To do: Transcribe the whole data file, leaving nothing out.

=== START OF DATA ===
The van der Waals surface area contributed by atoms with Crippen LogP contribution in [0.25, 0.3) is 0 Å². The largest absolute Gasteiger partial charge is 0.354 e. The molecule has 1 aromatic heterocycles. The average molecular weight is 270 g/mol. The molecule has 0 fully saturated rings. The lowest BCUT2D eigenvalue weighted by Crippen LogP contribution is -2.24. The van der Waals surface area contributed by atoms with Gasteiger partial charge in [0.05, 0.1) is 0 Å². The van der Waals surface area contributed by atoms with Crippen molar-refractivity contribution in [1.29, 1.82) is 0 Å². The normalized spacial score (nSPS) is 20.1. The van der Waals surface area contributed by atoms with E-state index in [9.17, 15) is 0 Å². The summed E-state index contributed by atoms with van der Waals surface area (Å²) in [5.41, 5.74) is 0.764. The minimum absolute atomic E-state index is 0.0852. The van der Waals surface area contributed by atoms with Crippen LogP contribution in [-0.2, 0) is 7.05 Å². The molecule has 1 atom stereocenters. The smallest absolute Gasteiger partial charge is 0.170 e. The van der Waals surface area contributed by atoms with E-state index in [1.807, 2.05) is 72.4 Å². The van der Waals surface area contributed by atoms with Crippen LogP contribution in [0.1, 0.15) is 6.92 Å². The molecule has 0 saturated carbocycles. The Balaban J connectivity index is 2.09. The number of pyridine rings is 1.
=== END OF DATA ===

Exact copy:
The van der Waals surface area contributed by atoms with Crippen LogP contribution in [0.25, 0.3) is 0 Å². The largest absolute Gasteiger partial charge is 0.354 e. The molecule has 1 aromatic heterocycles. The average molecular weight is 270 g/mol. The molecule has 0 fully saturated rings. The lowest BCUT2D eigenvalue weighted by Crippen LogP contribution is -2.24. The van der Waals surface area contributed by atoms with Gasteiger partial charge in [0.05, 0.1) is 0 Å². The van der Waals surface area contributed by atoms with Crippen molar-refractivity contribution in [1.29, 1.82) is 0 Å². The normalized spacial score (nSPS) is 20.1. The van der Waals surface area contributed by atoms with E-state index in [9.17, 15) is 0 Å². The summed E-state index contributed by atoms with van der Waals surface area (Å²) in [5.41, 5.74) is 0.764. The minimum absolute atomic E-state index is 0.0852. The van der Waals surface area contributed by atoms with Crippen LogP contribution in [-0.2, 0) is 7.05 Å². The molecule has 1 atom stereocenters. The smallest absolute Gasteiger partial charge is 0.170 e. The van der Waals surface area contributed by atoms with E-state index in [1.807, 2.05) is 72.4 Å². The van der Waals surface area contributed by atoms with Crippen LogP contribution in [0.1, 0.15) is 6.92 Å². The molecule has 0 saturated carbocycles. The Balaban J connectivity index is 2.09. The number of pyridine rings is 1.